So, where do we go from here? After the Internet of Things was effectively used as a way to crash various online stores and services, it leaves us with the question of how can we fix this gaping hole in our security that would allow this new technology to continue to exist without causing further risk? As mentioned last week, the most likely solutions are either in the private sector, through consumer choice and manufacturer investment, or through government action. What actions should individuals take? What is the government doing now? What might the government do in the future?
What is the private sector currently doing?
The private sector is not doing much at this time. While consumers could demand more secure smart devices, the focus of the demand for these devices tends to be towards their functioning. In general, less sophisticated consumers buy smart devices for the sake of convenience, with security being a distant thought when compared to the more sophisticated consumers. These smart devices, like any other internet-connected device, occasionally need security updates to remain resistant to online bugs (i.e., malware). So, as the world becomes smarter, this technology will need to adapt and advance, accordingly, in order to mitigate the risks. Yet, without some motive to do so, it’s less likely that resistance to the botnet will emerge, and it may be due to the government’s intervention.
What is the government doing?
Currently, there is an array of executive orders and government programs that work to mitigate the cybersecurity threats. These policies move to share information to cover critical areas, form commissions, and create orders to confiscate property and enforce sanctions against individuals who have interrupted network systems. These executive orders were designed to promote information sharing among the private/public sectors and the government. Specifically, the Federal Trade Commission has held conferences on the Internet of Things, but even then there has not been specific legislation for securing the Internet of Things against botnets and DDoS attacks. Instead, there has been more focus on the privacy of data pursuant to the applicable laws (e.g., Privacy Act of 1974) and the implementation of the Federal Information Security Incident Center.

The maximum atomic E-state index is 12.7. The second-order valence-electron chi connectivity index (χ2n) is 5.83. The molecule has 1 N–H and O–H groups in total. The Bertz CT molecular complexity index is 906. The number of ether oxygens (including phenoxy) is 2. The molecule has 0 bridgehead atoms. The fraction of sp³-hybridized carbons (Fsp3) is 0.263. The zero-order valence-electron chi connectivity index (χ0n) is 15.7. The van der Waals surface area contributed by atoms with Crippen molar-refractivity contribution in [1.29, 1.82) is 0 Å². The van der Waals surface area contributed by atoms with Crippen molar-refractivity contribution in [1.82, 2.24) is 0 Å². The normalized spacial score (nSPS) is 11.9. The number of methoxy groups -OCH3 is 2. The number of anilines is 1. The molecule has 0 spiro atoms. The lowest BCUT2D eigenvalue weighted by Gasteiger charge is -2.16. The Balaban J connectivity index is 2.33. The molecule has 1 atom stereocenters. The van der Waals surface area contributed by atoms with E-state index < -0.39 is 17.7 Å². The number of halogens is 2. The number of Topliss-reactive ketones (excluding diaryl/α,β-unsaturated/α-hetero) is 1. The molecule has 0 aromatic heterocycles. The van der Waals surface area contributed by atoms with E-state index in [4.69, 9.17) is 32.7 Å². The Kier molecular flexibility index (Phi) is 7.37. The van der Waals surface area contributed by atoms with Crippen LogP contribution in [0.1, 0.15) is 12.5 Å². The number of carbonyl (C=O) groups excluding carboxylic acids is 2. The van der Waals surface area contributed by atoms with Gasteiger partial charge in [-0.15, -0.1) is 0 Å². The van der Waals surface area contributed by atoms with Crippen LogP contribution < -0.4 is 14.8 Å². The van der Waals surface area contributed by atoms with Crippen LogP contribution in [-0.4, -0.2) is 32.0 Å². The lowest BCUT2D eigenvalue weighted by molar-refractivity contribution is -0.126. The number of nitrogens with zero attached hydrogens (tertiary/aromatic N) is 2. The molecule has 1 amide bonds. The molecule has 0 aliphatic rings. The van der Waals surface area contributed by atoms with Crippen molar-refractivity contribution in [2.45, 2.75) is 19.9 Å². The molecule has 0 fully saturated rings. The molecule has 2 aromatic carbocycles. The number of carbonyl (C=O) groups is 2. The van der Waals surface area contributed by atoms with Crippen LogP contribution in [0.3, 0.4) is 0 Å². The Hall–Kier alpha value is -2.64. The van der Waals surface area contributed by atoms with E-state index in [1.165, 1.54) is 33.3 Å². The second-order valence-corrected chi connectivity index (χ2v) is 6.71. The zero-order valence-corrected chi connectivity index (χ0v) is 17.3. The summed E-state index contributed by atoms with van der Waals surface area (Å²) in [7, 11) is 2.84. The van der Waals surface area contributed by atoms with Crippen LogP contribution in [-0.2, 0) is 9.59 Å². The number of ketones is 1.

Yet, all of this may be effectively minor compared to what Congress could do to create robust and updated legislation. Akin to certain requirements placed on other products sold within the United States, Congress could impose certain requirements on the sale of products, such as a mandating the capability for software updates, continued support, and increased security for network routers and similar electronic devices. However, it is unknown which organization should be in charge of this security procedure, although the Department of Homeland Security is a likely candidate, as it already has an Enhanced Cybersecurity Service.
At our law firm, we assist clients with legal issues related to business, technology, cybersecurity, and e-commerce transactions. Please contact us to set up an initial consultation.